Acemoglu and Restropo argue that there are three possible reasons why the relationship between labour and capital is changing. Firstly, recent technological advances have made capital less of a complement and more of a substitute to labour. Platform economics and zero-marginal-cost business models raise the productivity of capital but not that of labour. Second, the tax code incentivises businesses to invest in capital at the expense of labour. Taxes on capital are between 5%-10% while those on labour are between 20%-25%. Policies like the ‘super deduction’ in the UK where businesses can deduct up to 130% of capital expenditure are prime examples of tax disincentives for businesses to hire labour. Lastly, the declining role of public investment in the economy over the last three decades could be hindering labour market flexibility. Public investments – in education, health and infrastructure – typically have very long payoff periods and are critical to helping labour markets dynamically adjust. The absence of such investments could be an important factor in the more muted redeployment of displaced labour over the past two decades.
The pandemic de-leveller
While COVID -19 has upended the way we live and work, it has worsened the inequality in society. Lockdown measures have widened the income disparity between the skilled worker (those with the ability to work from home) and the unskilled worker (many furloughed). Moreover, aggressive liquidity support has raised the wealth of asset owners, widening the chasm between those that derive income from capital versus labour.
There is a growing imperative to reduce inequality and voters are demanding a level playing field for those left behind. The rough contours of a policy shift are starting to emerge. These include an emphasis on pre-distribution policies: those that aim to address the root causes of inequality rather than fixing it with benefits once they have occurred. Signature policies include raising minimum wages, universal basic income and increasing government investment in infrastructure, education, health and technology to improve the outcomes for those less well off. Removing tax distortions that give an unfair advantage to capital, while not currently on the table, are likely to become important over the medium term.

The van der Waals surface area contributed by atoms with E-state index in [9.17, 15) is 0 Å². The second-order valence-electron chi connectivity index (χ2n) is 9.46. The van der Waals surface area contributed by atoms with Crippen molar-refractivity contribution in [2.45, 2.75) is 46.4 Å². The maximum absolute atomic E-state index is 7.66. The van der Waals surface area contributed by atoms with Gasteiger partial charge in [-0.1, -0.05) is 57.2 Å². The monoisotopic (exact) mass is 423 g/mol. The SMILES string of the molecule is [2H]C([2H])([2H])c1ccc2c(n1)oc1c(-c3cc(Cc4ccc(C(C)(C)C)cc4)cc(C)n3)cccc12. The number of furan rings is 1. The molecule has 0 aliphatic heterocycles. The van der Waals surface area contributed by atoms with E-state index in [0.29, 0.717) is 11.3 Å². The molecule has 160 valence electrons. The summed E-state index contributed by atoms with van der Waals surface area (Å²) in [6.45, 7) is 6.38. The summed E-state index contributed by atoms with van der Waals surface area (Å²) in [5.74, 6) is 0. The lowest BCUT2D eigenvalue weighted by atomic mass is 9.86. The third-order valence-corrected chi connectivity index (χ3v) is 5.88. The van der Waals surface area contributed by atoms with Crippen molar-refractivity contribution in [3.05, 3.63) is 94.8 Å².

To level up, we will need more financial repression
While modest increases in taxes on corporate income and more progressive income taxes will help fund a more muscular government, there is a growing consensus that a significant part of the levelling up agenda will need to be funded by greater borrowing. With debt levels exceeding 100% of GDP in many developed economies, how will governments manage to do so sustainably?
We expect that central banks will accommodate greater government borrowing by adopting more aggressive policies of financial repression. In the US, the Federal Reserve has pivoted to a Flexible Average Inflation Targeting (FAIT) approach which suggests that it will keep interest rates ultra-low even as inflation moves moderately higher. In Europe, the ECB is currently conducting a Strategy Review, the outcome of which is also likely to signal a commitment to keep interest rates negative to zero for years ahead.
Moderately higher inflation in an environment of near-zero interest rates will create a sustained period of negative real interest rates. Such an environment will help governments expand the public purse to invest in the provision of health, education and infrastructure that can help rebalance the economy.
With inequality so deeply entrenched, levelling up has become a political imperative and alongside it, financial repression is here to stay. Prepare for a world where moderately higher inflation and ultra-low interest rates start to become the norm.